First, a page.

Plantar fasciitis is an irritation and swelling of the band of tissue (the plantar fascia) that extends from the heel to the toes. It can cause heel pain as well as pain in the bottom of the foot. Plantar fasciitis is a common condition that frequently strikes people in middle age, but can occur in all age groups. Those who have overly flat feet or high arches are more likely to develop plantar fasciitis.

If you have plantar fasciitis the pain is frequently worse when you get up in the morning or sit for long periods of time. This is because the plantar fascia tightens up after periods of inactivity. Standing or being on your feet for long periods of time can also aggravate the condition. The pain of plantar fasciitis can sometimes be confused with heel spurs or tarsal tunnel syndrome. Your podiatrist can provide the correct diagnosis for any foot pain you are suffering.

Key risk factors for plantar fasciitis include:

  • Having arch problems including flat feet or high arches
  • Being a runner or athlete
  • Obesity or sudden weight gain
  • Having a tight Achilles tendon

Treating Plantar Fasciitis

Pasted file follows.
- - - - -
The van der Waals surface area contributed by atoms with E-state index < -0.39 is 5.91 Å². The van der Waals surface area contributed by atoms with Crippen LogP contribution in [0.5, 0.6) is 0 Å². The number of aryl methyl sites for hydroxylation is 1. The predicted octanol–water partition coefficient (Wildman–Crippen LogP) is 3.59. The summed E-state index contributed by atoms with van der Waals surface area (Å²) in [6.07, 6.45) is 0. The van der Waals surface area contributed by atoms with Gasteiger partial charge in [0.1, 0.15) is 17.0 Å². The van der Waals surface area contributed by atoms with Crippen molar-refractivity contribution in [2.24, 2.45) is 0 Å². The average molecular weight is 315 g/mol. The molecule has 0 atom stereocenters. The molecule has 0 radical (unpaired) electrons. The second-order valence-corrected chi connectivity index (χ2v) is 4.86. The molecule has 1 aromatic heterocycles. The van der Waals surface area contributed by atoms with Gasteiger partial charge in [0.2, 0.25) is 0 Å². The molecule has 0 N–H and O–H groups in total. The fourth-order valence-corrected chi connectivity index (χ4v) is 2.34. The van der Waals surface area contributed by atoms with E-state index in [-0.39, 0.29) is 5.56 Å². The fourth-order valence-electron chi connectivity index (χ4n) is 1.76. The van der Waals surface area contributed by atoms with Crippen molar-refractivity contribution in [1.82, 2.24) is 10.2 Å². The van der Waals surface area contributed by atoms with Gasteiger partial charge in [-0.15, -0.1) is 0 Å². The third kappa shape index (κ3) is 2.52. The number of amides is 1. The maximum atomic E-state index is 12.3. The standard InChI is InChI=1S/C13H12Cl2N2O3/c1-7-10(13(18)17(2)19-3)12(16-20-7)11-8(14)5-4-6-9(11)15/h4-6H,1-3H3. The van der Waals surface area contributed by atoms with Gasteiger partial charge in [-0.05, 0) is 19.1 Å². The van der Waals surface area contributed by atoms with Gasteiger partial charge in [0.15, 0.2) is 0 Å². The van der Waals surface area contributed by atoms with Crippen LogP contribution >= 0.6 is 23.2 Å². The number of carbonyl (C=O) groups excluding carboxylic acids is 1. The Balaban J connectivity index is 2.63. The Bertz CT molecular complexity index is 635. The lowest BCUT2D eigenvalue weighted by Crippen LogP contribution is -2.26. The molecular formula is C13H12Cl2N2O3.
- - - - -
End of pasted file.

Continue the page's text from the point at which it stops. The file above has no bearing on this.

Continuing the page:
Fortunately, treating plantar fasciitis is usually successful. Treatment does take time, however, sometimes lasting from several months to longer than a year.

Treatment for plantar fasciitis usually consists of:

  • Rest (avoiding activity)
  • Heel stretching exercises
  • Ice packs
  • Anti-inflammatory medications
  • Orthotics (shoe inserts)
  • Supportive taping (foot strapping)
  • Night splints

If these initial treatments are not successful, putting the foot in a short leg cast or a walking boot (similar to a ski boot) is often recommended. The boot is worn full-time but can be removed easily for bathing. Other treatments include steroid injections and surgery to release the inflamed fascia. These methods are usually only tried after other methods fail. Your podiatrist can give you more details about the different treatments for plantar fasciitis and discuss what is best for you.

After treatment, it is important to remember that the underlying causes that caused plantar fasciitis to occur can cause it to flare up again. Wearing supportive shoes, performing stretching exercises, controlling your weight, and using orthotics are all important ways to reduce the chances of this painful condition returning.